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Planning the Trip
Bill and Barbara Windsor's trip 'Round America covered 50 states and over 2,500 towns.
We did a lot of planning for the trip.
Our pre-trip planning is reported in white below,
and our post-trip comments are shown in red below.
The planning for the trip Round America began in our heads in 2000. But the serious planning began in January 2003.
Barbara and I reviewed a number of travel books. We didn't want to miss a thing that we might not have known was just around a bend.
In charting the course, I have created a Microsoft Excel spreadsheet. Each segment of the trip is listed with total mileage shown for that segment, and then each town we will pass through is listed, showing the highway that we will use. At last count, there are over 2,500 towns on the itinerary.
I have contacted the Department of Tourism for every state we will visit, and I anxiously await the flood of brochures and maps. I'll review each and add to the itinerary. We've also emailed family and friends for ideas on places to go, things to see, and pie to eat.
Our home and our cat have been major concerns. We wish Kitty B Kitty could be a road cat, but our one long trip with her proved otherwise. We aren't RV'ers, so it wouldn't be fair to keep her cooped up in a little car, and most motels don't welcome animals. Fortunately, brother Tony has come to the rescue. He will look after the house and take care of Miss Kitty B Kitty while we are gone. Barbara wasn't wild about interviewing and hiring a house sitter.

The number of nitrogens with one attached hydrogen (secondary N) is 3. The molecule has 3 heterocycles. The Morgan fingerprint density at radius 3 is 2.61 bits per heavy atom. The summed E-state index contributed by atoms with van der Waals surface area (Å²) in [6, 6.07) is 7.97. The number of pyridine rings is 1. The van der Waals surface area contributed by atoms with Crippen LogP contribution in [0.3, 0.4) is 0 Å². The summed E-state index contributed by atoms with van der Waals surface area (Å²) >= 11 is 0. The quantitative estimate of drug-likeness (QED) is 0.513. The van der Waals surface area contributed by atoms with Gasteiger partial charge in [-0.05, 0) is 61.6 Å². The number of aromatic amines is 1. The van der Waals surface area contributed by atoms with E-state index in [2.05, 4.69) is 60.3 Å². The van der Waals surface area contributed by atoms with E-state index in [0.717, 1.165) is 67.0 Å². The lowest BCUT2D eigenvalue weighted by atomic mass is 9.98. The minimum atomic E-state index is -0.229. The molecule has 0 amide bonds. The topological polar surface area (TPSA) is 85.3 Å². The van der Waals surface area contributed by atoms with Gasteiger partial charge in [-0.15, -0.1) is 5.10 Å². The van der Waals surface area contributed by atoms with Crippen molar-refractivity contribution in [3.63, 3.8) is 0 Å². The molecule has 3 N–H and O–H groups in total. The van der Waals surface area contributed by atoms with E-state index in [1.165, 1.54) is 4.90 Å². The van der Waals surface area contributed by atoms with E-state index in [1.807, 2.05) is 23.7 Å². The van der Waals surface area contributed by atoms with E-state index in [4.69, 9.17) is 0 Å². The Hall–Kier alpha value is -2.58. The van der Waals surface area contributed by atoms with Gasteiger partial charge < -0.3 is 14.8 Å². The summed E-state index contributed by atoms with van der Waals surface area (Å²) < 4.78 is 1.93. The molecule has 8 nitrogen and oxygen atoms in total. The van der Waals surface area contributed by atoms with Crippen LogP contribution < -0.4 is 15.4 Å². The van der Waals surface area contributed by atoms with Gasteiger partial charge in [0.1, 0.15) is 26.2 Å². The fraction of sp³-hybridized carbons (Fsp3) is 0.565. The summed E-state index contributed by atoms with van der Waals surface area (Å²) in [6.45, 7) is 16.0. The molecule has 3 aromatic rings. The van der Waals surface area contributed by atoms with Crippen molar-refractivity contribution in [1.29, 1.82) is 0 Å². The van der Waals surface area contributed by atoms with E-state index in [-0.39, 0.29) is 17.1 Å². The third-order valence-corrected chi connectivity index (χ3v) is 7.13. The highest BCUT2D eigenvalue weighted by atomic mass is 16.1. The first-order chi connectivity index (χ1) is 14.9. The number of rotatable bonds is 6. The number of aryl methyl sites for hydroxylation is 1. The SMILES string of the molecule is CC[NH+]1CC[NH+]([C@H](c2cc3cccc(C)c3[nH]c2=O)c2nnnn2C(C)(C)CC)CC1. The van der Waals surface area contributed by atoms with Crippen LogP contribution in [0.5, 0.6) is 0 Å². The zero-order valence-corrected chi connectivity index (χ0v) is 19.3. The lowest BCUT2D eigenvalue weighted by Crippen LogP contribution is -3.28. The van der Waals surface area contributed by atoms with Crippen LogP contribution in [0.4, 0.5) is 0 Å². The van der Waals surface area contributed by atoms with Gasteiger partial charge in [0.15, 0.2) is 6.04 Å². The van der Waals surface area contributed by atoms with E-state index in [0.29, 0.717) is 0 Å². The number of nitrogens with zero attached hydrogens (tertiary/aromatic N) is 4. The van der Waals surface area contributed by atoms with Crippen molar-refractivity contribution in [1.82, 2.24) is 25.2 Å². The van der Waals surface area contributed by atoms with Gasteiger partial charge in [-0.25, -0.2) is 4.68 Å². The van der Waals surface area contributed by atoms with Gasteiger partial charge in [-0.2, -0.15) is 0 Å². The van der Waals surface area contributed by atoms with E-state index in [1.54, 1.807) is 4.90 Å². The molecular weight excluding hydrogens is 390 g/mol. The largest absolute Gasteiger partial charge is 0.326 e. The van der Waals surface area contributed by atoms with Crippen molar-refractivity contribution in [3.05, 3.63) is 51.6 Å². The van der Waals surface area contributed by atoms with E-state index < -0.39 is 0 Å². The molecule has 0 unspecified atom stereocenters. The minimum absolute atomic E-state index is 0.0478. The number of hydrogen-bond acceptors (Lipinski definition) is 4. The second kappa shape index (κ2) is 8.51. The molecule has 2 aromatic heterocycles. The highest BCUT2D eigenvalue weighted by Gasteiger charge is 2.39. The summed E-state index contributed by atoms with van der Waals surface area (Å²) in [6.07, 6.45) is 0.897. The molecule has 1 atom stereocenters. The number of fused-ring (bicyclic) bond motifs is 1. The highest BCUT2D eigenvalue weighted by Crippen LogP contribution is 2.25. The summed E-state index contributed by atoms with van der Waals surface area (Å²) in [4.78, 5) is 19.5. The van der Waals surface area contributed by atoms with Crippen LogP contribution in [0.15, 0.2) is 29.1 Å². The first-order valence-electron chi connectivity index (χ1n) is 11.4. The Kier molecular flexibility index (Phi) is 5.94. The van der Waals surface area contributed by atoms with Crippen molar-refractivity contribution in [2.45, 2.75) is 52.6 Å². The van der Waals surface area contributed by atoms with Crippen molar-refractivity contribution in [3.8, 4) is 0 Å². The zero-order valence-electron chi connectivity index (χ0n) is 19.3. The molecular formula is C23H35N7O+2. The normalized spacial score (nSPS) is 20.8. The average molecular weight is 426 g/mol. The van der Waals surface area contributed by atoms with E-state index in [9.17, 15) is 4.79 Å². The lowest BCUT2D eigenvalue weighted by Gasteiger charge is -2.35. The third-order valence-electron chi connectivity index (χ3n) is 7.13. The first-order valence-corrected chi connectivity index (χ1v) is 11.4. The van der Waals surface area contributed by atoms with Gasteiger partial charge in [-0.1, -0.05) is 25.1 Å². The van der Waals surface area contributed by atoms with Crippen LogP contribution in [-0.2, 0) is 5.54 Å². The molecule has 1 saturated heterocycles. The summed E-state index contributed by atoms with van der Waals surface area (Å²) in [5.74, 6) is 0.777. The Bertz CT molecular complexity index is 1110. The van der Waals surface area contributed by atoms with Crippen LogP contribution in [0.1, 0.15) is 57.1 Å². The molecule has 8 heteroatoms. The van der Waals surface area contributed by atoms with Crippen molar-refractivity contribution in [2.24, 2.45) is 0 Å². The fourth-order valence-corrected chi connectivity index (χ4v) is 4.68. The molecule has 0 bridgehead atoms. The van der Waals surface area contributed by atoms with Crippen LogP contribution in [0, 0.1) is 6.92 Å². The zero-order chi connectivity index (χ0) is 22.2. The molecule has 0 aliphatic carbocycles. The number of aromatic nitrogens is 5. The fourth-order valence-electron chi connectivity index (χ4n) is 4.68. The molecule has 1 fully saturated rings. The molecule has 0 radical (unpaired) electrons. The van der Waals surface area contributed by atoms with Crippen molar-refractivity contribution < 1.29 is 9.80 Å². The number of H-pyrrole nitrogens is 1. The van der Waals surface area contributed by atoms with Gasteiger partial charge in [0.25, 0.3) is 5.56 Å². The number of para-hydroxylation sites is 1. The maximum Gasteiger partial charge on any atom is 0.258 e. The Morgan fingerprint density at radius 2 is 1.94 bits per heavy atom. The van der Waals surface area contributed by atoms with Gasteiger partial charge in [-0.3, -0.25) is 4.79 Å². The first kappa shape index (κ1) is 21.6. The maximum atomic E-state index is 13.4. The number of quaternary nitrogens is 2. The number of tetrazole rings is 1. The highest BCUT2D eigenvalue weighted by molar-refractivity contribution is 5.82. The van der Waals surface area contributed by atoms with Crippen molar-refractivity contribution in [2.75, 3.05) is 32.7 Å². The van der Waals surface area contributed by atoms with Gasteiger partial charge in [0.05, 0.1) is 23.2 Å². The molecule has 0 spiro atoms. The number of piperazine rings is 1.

We have prepared a list of things that we must do before we leave as well as things that we must remember to take with us on the trip. Haircuts, dental checkups, and prescription gathering will be done right before we leave. We're rejoining AAA, and we'll make sure we have our AAA card, our AARP card, our passports, our drivers' licenses, registration, and proof of insurance. We'll take just an American Express card and a MasterCard, some cash, and travelers checks. I'm getting prescription sunglasses, and I will take two pair of glasses in case anything should happen to one.
Equipment-wise, we're getting a new cell phone with essentially unlimited long distance and no roaming charges for just $99 a month. I'll get the phone numbers of family and friends programmed in so everyone will be just a few keystrokes away. We're also getting a deal at Best Buy that makes the cell phone hands free and uses the car stereo speaker system for the audio. I'm buying the latest and greatest SONY digital camera with a telephoto lens, wide angle lens, and various filters. I'll be taking my laptop, and I will download the digital photos we take to the laptop, so we are also buying a power gizmo that will enable us to run the laptop off the car battery. That way, we can download photos from anywhere and even recharge the camera battery and cell phone as we drive. We'll take our "old" digital camera as well. We're taking a small markerboard and markers, so we can create a sign with anything appropriate for certain photos. The only other equipment will be a big powerful flashlight, two umbrellas, a fold-up hair dryer, and a tape recorder.
We plan to pack light and hit a laundromat once a week. We are buying a few clothing items from TravelSmith, the folks who specialize in all types of "travel easy" wearing apparel and accessories. Jeans or shorts, golf shirts, and tennis shoes will be about it. We are taking some hiking boots for use in the Northwest and as needed elsewhere.
We have not yet decided which vehicle we will be taking on the trip. We'll get it serviced just before we depart, and we'll get an idea when we will have to replace the tires.